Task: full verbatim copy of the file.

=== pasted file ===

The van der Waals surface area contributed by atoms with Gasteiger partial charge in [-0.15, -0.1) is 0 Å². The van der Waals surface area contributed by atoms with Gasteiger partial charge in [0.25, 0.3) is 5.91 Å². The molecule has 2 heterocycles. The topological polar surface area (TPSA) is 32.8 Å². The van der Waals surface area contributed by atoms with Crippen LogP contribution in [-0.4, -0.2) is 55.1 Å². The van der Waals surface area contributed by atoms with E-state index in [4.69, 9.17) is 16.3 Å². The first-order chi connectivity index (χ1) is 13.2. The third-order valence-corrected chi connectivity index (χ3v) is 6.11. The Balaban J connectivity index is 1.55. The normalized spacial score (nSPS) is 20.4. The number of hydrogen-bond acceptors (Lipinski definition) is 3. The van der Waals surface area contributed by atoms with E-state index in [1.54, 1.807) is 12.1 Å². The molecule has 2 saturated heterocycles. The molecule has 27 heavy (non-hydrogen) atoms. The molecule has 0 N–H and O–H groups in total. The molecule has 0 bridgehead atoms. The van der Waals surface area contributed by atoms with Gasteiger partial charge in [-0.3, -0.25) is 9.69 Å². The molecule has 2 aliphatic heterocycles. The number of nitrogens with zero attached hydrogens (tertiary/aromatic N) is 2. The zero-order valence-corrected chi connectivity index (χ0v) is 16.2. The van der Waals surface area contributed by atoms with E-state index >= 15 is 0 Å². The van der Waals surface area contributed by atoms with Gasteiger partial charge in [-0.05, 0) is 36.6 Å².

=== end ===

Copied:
The van der Waals surface area contributed by atoms with Gasteiger partial charge in [-0.15, -0.1) is 0 Å². The van der Waals surface area contributed by atoms with Gasteiger partial charge in [0.25, 0.3) is 5.91 Å². The molecule has 2 heterocycles. The topological polar surface area (TPSA) is 32.8 Å². The van der Waals surface area contributed by atoms with Crippen LogP contribution in [-0.4, -0.2) is 55.1 Å². The van der Waals surface area contributed by atoms with E-state index in [4.69, 9.17) is 16.3 Å². The first-order chi connectivity index (χ1) is 13.2. The third-order valence-corrected chi connectivity index (χ3v) is 6.11. The Balaban J connectivity index is 1.55. The normalized spacial score (nSPS) is 20.4. The number of hydrogen-bond acceptors (Lipinski definition) is 3. The van der Waals surface area contributed by atoms with E-state index in [1.54, 1.807) is 12.1 Å². The molecule has 2 saturated heterocycles. The molecule has 27 heavy (non-hydrogen) atoms. The molecule has 0 N–H and O–H groups in total. The molecule has 0 bridgehead atoms. The van der Waals surface area contributed by atoms with Gasteiger partial charge in [-0.3, -0.25) is 9.69 Å². The molecule has 2 aliphatic heterocycles. The number of nitrogens with zero attached hydrogens (tertiary/aromatic N) is 2. The zero-order valence-corrected chi connectivity index (χ0v) is 16.2. The van der Waals surface area contributed by atoms with E-state index >= 15 is 0 Å². The van der Waals surface area contributed by atoms with Gasteiger partial charge in [-0.05, 0) is 36.6 Å².